1234                photosList[photoIndex]={                  …currentPhotoValue,                  …updatedPost,                };

2ReplyVictor Olaoye
Victor Olaoye

8 months ago

When I tried to use the query hook in a component, it returns an error. In my case the data is an object so the error is ‘Object is of type unknown’


5 months ago

Please share what the Photo type is please – import Photo from‘./photo’;

0ReplyFollow @wanago_io

Querying the data

The essential auto-generated hook related to queries is the
useQuery. Using it automatically fetches the data.

12345678910111213141516171819202122232425262728import React,{FunctionComponent}from’react’;import{useGetPhotoByIdQuery}from’./api/api’;import Loader from’./Loader’; interfaceProps{  photoId:number;} const PhotoCard:FunctionComponent

=({photoId})=>{  const{data,isLoading,isError}=useGetPhotoByIdQuery(photoId);   if(isLoading){    return;  }   if(isError||!data){    return

Something went wrong

;  }   return(    




  );}; export defaultPhotoCard;

The cache behavior

It is essential to understand that if we render the
PhotoCard multiple times with the same
photoId, the
useGetPhotoByIdQuery hook returns the result from the cache. The above happens as long as 60 seconds didn’t yet pass until the last component stopped using the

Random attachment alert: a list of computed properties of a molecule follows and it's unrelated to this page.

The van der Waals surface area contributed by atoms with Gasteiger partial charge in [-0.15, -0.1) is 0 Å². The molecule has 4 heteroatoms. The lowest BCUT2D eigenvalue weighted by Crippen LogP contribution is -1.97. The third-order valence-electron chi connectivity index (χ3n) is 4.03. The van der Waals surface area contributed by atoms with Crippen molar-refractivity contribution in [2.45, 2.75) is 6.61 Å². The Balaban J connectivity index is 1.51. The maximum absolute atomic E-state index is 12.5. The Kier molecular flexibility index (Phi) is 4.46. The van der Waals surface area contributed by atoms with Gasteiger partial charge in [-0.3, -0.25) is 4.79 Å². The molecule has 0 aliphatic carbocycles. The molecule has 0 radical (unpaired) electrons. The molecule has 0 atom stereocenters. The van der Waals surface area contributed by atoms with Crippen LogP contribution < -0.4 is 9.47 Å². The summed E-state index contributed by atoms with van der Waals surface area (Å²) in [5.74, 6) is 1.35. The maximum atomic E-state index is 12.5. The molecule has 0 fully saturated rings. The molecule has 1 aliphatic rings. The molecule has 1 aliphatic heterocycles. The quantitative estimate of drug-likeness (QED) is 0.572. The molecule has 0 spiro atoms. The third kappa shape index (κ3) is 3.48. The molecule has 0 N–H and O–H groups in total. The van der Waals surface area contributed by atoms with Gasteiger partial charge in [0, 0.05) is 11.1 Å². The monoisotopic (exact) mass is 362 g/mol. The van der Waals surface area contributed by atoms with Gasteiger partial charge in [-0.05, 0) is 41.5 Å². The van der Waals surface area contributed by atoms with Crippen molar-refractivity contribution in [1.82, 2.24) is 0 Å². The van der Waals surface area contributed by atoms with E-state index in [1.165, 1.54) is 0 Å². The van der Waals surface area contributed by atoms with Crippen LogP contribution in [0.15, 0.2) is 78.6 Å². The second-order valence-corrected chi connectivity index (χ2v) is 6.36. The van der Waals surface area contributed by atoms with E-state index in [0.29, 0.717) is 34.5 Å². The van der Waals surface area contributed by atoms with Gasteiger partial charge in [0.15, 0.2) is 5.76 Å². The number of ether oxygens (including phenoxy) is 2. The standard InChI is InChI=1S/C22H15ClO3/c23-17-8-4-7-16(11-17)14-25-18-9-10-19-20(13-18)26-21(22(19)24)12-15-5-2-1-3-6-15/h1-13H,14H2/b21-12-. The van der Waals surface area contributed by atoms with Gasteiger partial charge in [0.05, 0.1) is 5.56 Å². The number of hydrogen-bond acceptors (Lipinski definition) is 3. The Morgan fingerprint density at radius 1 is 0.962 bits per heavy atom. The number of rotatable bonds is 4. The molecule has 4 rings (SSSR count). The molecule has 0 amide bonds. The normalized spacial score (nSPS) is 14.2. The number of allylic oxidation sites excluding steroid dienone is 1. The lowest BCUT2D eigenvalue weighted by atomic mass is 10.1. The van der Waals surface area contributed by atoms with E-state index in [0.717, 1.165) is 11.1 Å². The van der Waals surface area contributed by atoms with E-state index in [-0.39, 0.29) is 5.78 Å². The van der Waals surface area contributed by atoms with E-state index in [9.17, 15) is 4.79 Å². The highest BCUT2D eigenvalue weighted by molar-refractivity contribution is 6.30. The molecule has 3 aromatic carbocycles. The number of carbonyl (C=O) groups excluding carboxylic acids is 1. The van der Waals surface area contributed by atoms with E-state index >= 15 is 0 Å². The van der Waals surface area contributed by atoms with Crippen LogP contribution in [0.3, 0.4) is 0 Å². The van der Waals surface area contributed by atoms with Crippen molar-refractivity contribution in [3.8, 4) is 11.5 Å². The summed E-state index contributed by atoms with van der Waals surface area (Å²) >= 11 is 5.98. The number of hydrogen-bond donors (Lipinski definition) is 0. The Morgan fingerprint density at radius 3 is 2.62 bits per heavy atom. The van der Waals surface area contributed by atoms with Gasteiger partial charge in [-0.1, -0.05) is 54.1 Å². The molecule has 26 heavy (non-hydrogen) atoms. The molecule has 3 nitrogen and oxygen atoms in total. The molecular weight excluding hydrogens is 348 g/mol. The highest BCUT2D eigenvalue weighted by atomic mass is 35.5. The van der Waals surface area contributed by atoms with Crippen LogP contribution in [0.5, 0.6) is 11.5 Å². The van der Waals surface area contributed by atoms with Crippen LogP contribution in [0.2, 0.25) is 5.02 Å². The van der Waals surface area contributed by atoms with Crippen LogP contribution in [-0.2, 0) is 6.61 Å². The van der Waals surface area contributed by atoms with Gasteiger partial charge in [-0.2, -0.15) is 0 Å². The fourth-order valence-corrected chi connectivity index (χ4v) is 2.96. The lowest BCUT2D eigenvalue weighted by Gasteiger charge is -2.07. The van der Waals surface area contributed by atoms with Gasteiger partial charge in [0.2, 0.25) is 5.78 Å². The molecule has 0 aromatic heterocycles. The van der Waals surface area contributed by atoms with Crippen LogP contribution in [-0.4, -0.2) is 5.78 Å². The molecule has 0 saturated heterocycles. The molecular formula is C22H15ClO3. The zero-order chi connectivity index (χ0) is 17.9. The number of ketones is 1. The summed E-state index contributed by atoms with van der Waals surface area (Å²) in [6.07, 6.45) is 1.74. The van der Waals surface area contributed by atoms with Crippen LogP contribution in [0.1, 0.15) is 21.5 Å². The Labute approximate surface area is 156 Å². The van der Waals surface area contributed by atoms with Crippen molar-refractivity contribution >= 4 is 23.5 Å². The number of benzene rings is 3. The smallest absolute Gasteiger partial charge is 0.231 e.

useGetPhotoByIdQuery hook with a given id.

60 seconds can be changed to another value using the
keepUnusedDataFor property.

We can alter this behavior in a few ways. For example, we can use the
pollingInterval property to allow the query to refresh automatically.

123const{data,isLoading,isError}=useGetPhotoByIdQuery(photoId,{  pollingInterval:60_000// 1 minute});

Above I’m using a numeric separator to make the number more readable.

We can also use the
refetchOnMountOrArgChange flag to skip the cached result.

123useGetPhotoByIdQuery(photoId,{  refetchOnMountOrArgChange:true});

Instead of
true we can also pass a number of seconds. In this case RTK refetches if enough time has passed.

RTK also gives us a way to manually request the latest data with the refetch function.

12345678910111213141516171819202122232425262728293031import React,{FunctionComponent}from’react’;import{useGetPhotoByIdQuery}from’./api/api’;import Loader from’./Loader’; interfaceProps{  photoId:number;} const PhotoCard:FunctionComponent

=({photoId})=>{  const{data,isLoading,isError,refetch}=useGetPhotoByIdQuery(photoId);   if(isLoading){    return;  }   if(isError||!data){    return

Something went wrong

;  }   return(    




  );}; export defaultPhotoCard;

We can also use the
refetchOnFocus and
refetchOnReconnect flags as mentioned before in this article.


  • https://ru.hexlet.io/courses/js-redux-toolkit/lessons/async-thunks/theory_unit
  • https://wanago.io/2021/12/27/redux-toolkit-query-typescript/
  • https://alexandrempsantos.com/sane-error-handling-react-redux/